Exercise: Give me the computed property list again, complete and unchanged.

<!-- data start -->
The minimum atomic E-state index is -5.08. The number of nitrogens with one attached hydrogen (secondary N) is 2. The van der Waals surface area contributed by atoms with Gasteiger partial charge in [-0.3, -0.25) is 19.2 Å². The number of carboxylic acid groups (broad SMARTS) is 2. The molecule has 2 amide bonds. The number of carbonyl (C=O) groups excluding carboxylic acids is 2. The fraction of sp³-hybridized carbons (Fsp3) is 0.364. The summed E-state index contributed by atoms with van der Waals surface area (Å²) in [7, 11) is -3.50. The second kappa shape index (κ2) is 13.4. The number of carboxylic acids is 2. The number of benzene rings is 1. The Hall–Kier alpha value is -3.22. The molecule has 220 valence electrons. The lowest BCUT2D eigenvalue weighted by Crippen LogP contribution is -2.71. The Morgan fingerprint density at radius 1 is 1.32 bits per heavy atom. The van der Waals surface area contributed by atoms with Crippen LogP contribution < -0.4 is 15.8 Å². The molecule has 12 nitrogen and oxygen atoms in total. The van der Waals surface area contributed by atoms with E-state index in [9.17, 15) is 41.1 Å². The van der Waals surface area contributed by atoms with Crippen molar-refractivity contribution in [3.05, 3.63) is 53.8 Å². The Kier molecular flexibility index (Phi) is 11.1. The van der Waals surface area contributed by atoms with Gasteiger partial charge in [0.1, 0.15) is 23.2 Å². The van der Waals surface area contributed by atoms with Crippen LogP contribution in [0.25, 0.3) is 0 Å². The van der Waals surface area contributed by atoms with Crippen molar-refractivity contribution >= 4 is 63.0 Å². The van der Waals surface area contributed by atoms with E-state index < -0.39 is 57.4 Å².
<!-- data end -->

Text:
The minimum atomic E-state index is -5.08. The number of nitrogens with one attached hydrogen (secondary N) is 2. The van der Waals surface area contributed by atoms with Gasteiger partial charge in [-0.3, -0.25) is 19.2 Å². The number of carboxylic acid groups (broad SMARTS) is 2. The molecule has 2 amide bonds. The number of carbonyl (C=O) groups excluding carboxylic acids is 2. The fraction of sp³-hybridized carbons (Fsp3) is 0.364. The summed E-state index contributed by atoms with van der Waals surface area (Å²) in [7, 11) is -3.50. The second kappa shape index (κ2) is 13.4. The number of carboxylic acids is 2. The number of benzene rings is 1. The Hall–Kier alpha value is -3.22. The molecule has 220 valence electrons. The lowest BCUT2D eigenvalue weighted by Crippen LogP contribution is -2.71. The Morgan fingerprint density at radius 1 is 1.32 bits per heavy atom. The van der Waals surface area contributed by atoms with Crippen LogP contribution < -0.4 is 15.8 Å². The molecule has 12 nitrogen and oxygen atoms in total. The van der Waals surface area contributed by atoms with E-state index in [9.17, 15) is 41.1 Å². The van der Waals surface area contributed by atoms with Crippen molar-refractivity contribution in [3.05, 3.63) is 53.8 Å². The Kier molecular flexibility index (Phi) is 11.1. The van der Waals surface area contributed by atoms with Gasteiger partial charge in [0.1, 0.15) is 23.2 Å². The van der Waals surface area contributed by atoms with Crippen LogP contribution in [0.25, 0.3) is 0 Å². The van der Waals surface area contributed by atoms with Crippen molar-refractivity contribution >= 4 is 63.0 Å². The van der Waals surface area contributed by atoms with E-state index < -0.39 is 57.4 Å².